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A rise in periprosthetic joint infection (PJI) rates has the orthopedic community moving to develop its first-ever agreed upon definition and diagnostic criteria to help better treat patients.
The proposed criteria, published in the November issue of Clinical Orthopaedics and Related Research, was developed by a Musculoskeletal Infection Society working group led by Javad Parvizi, MD, director of research at the Rothman Institute at Jefferson. The group analyzed available research, much of which was conducted at Jefferson, to develop the new definition and criteria.
"Our aim was to develop a "gold standard" definition to serve as a roadmap for diagnosing patients with suspected PJI that could be universally adopted by the industry," says Parvizi.
PJI occurs in a replacement joint and is often found deep inside the joint prosthesis. It has become a major concern for the orthopedic community as antibiotic-resistance organisms have increased the prevalence of post-surgical periprosthetic infections. Deep periprosthetic joint infection is currently the most common indication for revision of total knee arthroplasty and the third most frequent indication for revision of total hip arthroplasty. The criteria will also be published in the December issue of the Journal of Arthroplasty.
The group's recommendations include sterile sampling of the periprosthetic tissue or fluid for the presence of virulent organisms, such as Staphylococcus aureus (S. aureus), the culprit in staph infections; and testing the blood serum surrounding the joint for elevated levels of known biomarkers for systemic inflammation and infection, C-reactive protein (CRP) and erythrocyte sedimentation rate (ESR). They recommend certain considerations as the level of serum markers is affected by age, sex and medical comorbidities.
Aspiration and supplementary testing of the synovial fluid, the viscous liquid that lubricates the joints and feeds the cartilage is suggested to look for elevated white blood cell counts, specifically the percentage of neutrophils (PMN%), plentiful in infected bone marrow.
The appearance of joint during surgery, presence or absence of a sinus tract, and the result of histological analysis of tissue obtained during surgery (frozen section) are also recommended to consider in diagnosing PJI.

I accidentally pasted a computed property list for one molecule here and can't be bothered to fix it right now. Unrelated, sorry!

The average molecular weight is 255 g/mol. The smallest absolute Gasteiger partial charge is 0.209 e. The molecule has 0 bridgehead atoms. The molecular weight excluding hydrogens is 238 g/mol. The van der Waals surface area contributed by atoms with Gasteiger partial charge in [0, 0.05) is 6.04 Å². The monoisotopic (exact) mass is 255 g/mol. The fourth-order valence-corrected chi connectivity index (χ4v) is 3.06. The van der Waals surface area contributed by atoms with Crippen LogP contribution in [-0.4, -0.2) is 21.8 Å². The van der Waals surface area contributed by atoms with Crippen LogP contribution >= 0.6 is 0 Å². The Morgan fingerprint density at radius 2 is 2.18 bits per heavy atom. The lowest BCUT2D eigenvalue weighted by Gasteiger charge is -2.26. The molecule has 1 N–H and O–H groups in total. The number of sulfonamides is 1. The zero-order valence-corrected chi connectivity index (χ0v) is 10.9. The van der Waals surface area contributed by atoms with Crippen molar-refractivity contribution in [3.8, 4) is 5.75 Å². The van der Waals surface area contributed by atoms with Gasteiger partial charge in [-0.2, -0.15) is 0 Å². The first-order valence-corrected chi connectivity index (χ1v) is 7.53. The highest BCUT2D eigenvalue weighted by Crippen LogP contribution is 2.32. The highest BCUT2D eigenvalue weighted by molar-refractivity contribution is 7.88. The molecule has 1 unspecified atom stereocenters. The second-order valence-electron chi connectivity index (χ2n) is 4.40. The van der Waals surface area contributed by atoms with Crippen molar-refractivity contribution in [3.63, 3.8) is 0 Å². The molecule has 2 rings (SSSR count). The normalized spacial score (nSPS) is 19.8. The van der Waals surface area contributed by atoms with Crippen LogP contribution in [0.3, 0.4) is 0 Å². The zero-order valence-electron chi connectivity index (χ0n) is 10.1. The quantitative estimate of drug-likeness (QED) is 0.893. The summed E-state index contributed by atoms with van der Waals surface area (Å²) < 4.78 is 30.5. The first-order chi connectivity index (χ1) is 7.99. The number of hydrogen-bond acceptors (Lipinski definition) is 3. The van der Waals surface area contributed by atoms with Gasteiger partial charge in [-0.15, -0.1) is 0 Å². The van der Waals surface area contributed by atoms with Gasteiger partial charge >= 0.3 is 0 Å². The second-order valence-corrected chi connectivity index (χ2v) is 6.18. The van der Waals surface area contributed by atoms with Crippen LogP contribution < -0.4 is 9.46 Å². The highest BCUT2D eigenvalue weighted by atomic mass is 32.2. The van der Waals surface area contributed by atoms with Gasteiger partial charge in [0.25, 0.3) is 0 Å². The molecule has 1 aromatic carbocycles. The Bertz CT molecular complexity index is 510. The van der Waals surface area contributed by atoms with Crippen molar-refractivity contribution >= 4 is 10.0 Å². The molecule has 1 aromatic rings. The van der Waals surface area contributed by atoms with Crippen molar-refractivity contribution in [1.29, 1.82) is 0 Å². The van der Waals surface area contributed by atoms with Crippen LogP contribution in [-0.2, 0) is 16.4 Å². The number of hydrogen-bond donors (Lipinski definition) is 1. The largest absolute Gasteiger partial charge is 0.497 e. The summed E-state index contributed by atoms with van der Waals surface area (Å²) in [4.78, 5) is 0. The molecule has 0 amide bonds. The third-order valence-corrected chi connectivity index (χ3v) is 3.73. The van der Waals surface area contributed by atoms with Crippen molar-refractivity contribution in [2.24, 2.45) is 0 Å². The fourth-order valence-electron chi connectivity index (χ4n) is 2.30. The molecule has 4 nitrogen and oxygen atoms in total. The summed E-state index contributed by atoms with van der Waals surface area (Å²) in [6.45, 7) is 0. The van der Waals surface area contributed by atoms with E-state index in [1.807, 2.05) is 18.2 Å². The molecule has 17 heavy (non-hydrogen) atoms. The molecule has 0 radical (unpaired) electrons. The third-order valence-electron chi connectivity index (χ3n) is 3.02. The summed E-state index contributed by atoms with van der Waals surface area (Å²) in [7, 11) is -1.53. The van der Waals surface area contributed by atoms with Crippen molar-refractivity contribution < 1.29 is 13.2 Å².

"Patients with PJI could suffer unintended consequences if their infection is not identified and treated hastily," says Parvizi. "Without an industry-wide definition, research, diagnosis and treatment cannot be uniform."
Numerous other Jefferson research studies are underway that will help fine-tune the recommendations in the future.
Recent research conducted by Parvizi et. al. tested levels of C-reactive protein (CRP) in the synovial fluid of septic patients. Their findings showed significantly elevated levels of CRP, with levels of 46.27 mg/L in the synovial fluid of septic patients compared to 1.64 mg/L in aseptic patients. The initial findings of this study have been published in Clinical Orthopeadics and Related Research and won the Mark Coventry Award for basic science research at the 2011 American Knee Society annual meeting in July and the Clinical Research Award from the American Association of Hip and Knee Surgeons (AAHKS). It will be presented at a podium presentation on Nov. 5 at the AAHKS annual meeting in Dallas.
"It's important to get to the root of the cause of PJI so that we can begin to get ahead of it at Jefferson and across the industry and turn the tide," says Parvizi. "Using this definition, we will now be more confident in our diagnosis and be able to provide appropriate treatment for patients."
To date their criteria has been evaluated and endorsed by the Knee Society, the Hip Society, the Infectious Disease Society of North America (IDSNA), the American Association of Orthopedic Surgeons (AAOS) and the CDC.